Tulipa, commonly called tulip, is a genus of about 150 species of bulbous flowering plants in the family Liliaceae. The native range of the species includes southern Europe, north Africa, and Asia from Anatolia and Iran in the west to northeast of China. The centre of diversity of the genus is in the Pamir and Hindu Kush mountains and the steppes of Kazakhstan. A number of species and many hybrid cultivars are grown in gardens, used as pot plants or as fresh cut flowers. Most of the cultivated species, subspecies and cultivars of tulip are derived from Tulipa gesneriana.
The species are perennials from bulbs, the tunicate bulbs often produced on the ends of stolons and covered with glabrous to variously hairy papery coverings. The species include short low-growing plants to tall upright plants, growing from 10 to 70 centimeters (4–27 in) tall. They can even grow in the cold and snowy winter. Plants typically have 2 to 6 leaves, with some species having up to 12 leaves. The cauline foliage is strap-shaped, waxy-coated, usually light to medium green and alternately arranged. The blades are somewhat fleshy and linear to oblong in shape. The large flowers are produced on scapes or subscapose stems normally lacking bracts. The stems have no leaves to a few leaves, with large species having some leaves and smaller species have none. Typically species have one flower per stem but a few species have up to four flowers. The colorful and attractive cup shaped flowers have three petals and three sepals, which are most often termed tepals because they are nearly identical. The six petaloid tepals are often marked near the bases with darker markings. The flowers have six basifixed, distinct stamens with filaments shorter than the tepals and the stigmas are districtly 3-lobed. The ovaries are superior with three chambers. The 3 angled fruits are leathery textured capsules, ellipsoid to subglobose in shape, containing numerous flat disc-shaped seeds in two rows per locule.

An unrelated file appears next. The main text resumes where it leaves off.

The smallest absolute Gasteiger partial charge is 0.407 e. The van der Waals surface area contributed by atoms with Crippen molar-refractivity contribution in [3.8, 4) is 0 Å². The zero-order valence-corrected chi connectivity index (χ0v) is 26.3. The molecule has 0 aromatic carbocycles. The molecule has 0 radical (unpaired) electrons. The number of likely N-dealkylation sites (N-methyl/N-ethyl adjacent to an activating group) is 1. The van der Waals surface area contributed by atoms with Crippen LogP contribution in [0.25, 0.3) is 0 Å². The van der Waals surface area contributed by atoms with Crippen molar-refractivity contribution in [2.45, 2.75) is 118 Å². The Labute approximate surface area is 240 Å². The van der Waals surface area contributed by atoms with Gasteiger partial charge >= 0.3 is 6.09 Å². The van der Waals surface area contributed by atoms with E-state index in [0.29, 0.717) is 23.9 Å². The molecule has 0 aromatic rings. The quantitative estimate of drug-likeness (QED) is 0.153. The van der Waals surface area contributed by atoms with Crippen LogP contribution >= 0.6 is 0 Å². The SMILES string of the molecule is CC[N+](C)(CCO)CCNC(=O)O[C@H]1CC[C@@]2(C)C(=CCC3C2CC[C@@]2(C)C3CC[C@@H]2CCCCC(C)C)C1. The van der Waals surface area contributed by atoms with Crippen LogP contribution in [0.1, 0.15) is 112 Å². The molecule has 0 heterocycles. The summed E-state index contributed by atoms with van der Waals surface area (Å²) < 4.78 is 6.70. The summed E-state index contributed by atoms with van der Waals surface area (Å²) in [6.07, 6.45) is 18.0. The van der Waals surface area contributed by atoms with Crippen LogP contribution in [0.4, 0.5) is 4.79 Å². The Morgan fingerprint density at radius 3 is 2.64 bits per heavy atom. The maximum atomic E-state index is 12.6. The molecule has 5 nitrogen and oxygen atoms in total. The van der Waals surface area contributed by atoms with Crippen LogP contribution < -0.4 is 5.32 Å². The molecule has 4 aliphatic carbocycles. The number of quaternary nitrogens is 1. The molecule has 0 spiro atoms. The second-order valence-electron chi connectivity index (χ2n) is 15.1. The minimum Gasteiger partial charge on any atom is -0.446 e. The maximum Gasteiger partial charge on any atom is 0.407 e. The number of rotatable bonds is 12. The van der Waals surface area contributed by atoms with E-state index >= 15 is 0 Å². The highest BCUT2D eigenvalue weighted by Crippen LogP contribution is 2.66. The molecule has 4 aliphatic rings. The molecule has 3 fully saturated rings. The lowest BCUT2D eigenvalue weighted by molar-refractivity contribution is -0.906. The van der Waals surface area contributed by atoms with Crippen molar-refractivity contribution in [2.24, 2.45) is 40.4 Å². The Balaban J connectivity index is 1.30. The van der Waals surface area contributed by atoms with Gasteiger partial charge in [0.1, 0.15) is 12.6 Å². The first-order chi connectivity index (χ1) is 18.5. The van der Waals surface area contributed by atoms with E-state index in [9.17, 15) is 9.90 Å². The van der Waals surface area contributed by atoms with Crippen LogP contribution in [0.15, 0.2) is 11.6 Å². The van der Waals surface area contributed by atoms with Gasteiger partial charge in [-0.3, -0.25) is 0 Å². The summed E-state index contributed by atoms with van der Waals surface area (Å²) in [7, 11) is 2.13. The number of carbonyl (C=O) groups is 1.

Although tulips are associated with Holland, both the flower and its name originated in the Ottoman Empire. The tulip, or lale (from Persian لاله, lâleh) as it is called in Turkey, is a flower indigenous to Iran, Afghanistan, Turkey and other parts of Central Asia. After being described in a letter by the Dutch ambassador in Turkey in the 16th century, Ogier Ghiselin de Busbecq, who was also a great floral enthusiast, tulips were brought to Europe in the 16th century; the word tulip, which earlier in English appeared in such forms as tulipa or tulipant, entered the language by way of French tulipe and its obsolete form tulipan or by way of Modern Latin tulīpa, from Ottoman Turkish tülbend, “muslin, gauze”. (The English word turban, first recorded in English in the 16th century, can also be traced to Ottoman Turkish tülbend.)